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The Sound of Sitar by Subroto Roy Chowdhury

I am not going to review this book but would like to say something about it.  I have just read it although it was published by Thema in 2014.  I am surprised I hadn’t heard about because I found it to be fascinating.  I eagerly lapped up his interesting history and analysis of Kolkatta based classical music of the 20th century.  What makes it so convincing is his obvious knowledge of what he is talking about and the lack of any personal agenda (often lacking in musical discussion).    It is not only about sitar and his insights on vocal music are well presented and although not completely comprehensive cover much ground.  Maybe there is more information in Bengali of the early 20th century but in English I haven’t seen anything and to hear authentic stories of Imdad Khan, Enayat Khan,  Hafiz Ali,  Hirendrakumar,  and scores of others.  Sometimes it is difficult to follow and I would assume some advance knowledge is necessary.  The readership of this book is highly selective but dry and academic it is not.  He makes some very astute observations.  For example how Alauddin Khan,  Hafiz Ali, and Mustaq Hussein, although all students of Wazir Khan  developed such unique styles and their own gharanas.  He observes that the full 4 part dhrupads in the 20th century were only preserved in Rabindranath Tagore’s compositions.  The Bairam Khan connection with Patiala is detailed.  The author alludes to a feud of some sort between Moinuddin Khan Dagar and Mustaq Hussein Khan.  Does anyone know what it was about?   This book is loaded with anecdotes, insights and history.  I only wish he had written more………

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Kishori Amonkar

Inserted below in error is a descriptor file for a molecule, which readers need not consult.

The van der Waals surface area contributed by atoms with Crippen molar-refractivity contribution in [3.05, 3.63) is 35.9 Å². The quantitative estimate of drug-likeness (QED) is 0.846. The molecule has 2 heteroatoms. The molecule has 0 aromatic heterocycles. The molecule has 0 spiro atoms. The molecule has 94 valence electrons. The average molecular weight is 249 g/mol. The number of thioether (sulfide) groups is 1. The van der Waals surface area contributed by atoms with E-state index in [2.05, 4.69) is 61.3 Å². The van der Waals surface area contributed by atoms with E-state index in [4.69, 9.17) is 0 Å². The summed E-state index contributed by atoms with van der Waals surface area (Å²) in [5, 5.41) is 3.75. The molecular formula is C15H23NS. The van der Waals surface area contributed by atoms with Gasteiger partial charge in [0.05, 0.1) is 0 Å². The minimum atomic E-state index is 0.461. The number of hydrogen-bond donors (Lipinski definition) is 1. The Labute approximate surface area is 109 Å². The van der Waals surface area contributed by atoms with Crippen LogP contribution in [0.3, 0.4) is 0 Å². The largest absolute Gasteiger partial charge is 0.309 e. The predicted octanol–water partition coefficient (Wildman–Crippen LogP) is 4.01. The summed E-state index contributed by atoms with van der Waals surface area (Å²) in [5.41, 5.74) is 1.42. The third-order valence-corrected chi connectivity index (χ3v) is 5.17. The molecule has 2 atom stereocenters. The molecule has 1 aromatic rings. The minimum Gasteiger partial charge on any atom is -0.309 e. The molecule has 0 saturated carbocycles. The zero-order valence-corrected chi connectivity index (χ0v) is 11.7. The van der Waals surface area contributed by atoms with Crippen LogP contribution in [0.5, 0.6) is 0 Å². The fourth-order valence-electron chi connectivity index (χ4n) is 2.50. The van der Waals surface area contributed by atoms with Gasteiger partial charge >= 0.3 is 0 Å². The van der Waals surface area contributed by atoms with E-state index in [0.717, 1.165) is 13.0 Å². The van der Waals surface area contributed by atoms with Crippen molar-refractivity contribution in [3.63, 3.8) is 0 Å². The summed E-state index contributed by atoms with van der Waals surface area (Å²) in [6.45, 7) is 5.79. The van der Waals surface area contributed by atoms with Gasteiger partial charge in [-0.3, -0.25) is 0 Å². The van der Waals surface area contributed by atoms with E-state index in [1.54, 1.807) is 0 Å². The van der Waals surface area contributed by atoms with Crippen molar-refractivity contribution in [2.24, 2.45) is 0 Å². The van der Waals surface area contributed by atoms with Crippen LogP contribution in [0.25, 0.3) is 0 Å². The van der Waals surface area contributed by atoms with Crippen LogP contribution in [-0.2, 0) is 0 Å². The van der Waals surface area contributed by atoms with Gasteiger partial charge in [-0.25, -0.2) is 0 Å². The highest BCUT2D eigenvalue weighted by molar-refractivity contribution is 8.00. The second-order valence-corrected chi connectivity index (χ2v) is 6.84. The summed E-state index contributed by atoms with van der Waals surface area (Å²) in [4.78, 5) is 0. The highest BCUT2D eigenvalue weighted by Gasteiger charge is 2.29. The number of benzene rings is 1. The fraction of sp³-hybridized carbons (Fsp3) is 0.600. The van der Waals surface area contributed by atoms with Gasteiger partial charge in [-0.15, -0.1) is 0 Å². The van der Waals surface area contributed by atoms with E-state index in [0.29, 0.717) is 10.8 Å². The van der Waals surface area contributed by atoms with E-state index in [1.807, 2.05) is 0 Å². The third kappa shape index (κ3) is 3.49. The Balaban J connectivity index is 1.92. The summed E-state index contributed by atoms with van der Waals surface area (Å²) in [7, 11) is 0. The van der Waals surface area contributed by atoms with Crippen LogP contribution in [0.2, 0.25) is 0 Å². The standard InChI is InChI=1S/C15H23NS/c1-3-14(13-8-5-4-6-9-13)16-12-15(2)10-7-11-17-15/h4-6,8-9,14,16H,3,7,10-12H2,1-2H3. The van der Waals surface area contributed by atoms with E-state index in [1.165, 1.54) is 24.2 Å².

My favorite singer died a couple of months ago. Over the years I probably had attended 30-40 of her concerts in Kolkatta and Mumbai.  It was hit and miss but the hits were spectacular.  It took me some years to really appreciate what she was doing.  It is not music that would naturally appeal to neophytes.  It is too complex.  When she was in full flight the atmosphere was electrifying.  There have been some beautiful obituaries written- was it in scroll.in or the Hindu,  thus the tetchy diva behavior well documented.  All her fans suffered that.  I also remember at the NCPA yearly seminar (English medium of course) when she adamantly insisted on speaking in Marathi.  Comical, really.  Most participants were non Marathi speakers.  It must have been difficult for her in this sycophantic culture where someone always wants something from you.  Maybe it is why she really liked Francoise, her neighbor in Prabhadevi who delivered a note from her guru,  Hari prasad Chaurasia to Madame and then saw her occasionally back in the 80s.  Francoise was another eccentric who didn’t want anything from her.   Odd it was that another foreigner  Flo, from Switzerland i believe,  by chance became her student.  Flo didn’t have a clue who Kishori Amonkar was.  She took some lessons,  set up some workshops in France and Goa claiming to be KA’s disciple.  The perils of taking on foreign students.                                                                                                                                                  I do not have a memory of Kishoritai’s accompanists in the 1970’s but like Pt. Jasraj  it seems many of them became very good singers including Padma Talwarkar, Manik Bhide and Aarti Ankalikar.  Having good support vocalists seemed important to her and Nandini Bedekar was outstanding the past few years.  When there were two it was even better.  Sometimes with Nandini it was almost a duet.  With Milind Raikar’s violin and always a good harmonium the effect was like a small orchestra. It added to the atmosphere.  Balkrishna Iyer’s tabla accompaniment in the 1980’s was perfect too and his demeanor on stage added to the aura.  Too bad that they had a falling out later.    I believe the late Subroto Roy Chowdhury in his outstanding book “The Sound of Sitar” expressed beautifully Kishoritai’s uniqueness. “Kishori Amonkar not only sang brilliantly like a nightingale but understood the audience.  Her feeling and intelligent editing of talim cast a spell on the audience whenever she was in the mood.  She understood well that this music form in order to remain evergreen had to be presented in a new bottle.  In her days Kesarbai’s presentation was novel and this had overshadowed Kishori’s mother Mogubai, also a disciple of Alla diya Khan.  Kishori was determined not to make the same mistake.”  By the way Subroto Roy Chowdhury, although not a top sitar player of his generation had a complete opposite approach to performance.  He had no idea what he was going to play on stage and wanted that choice to be completely spontaneous.  Kishoritai on the other hand, and as far as I am aware is unique in preparing meticulously the program she is going to perform and practicing the 2 or 3 ragas with her students weeks in advance.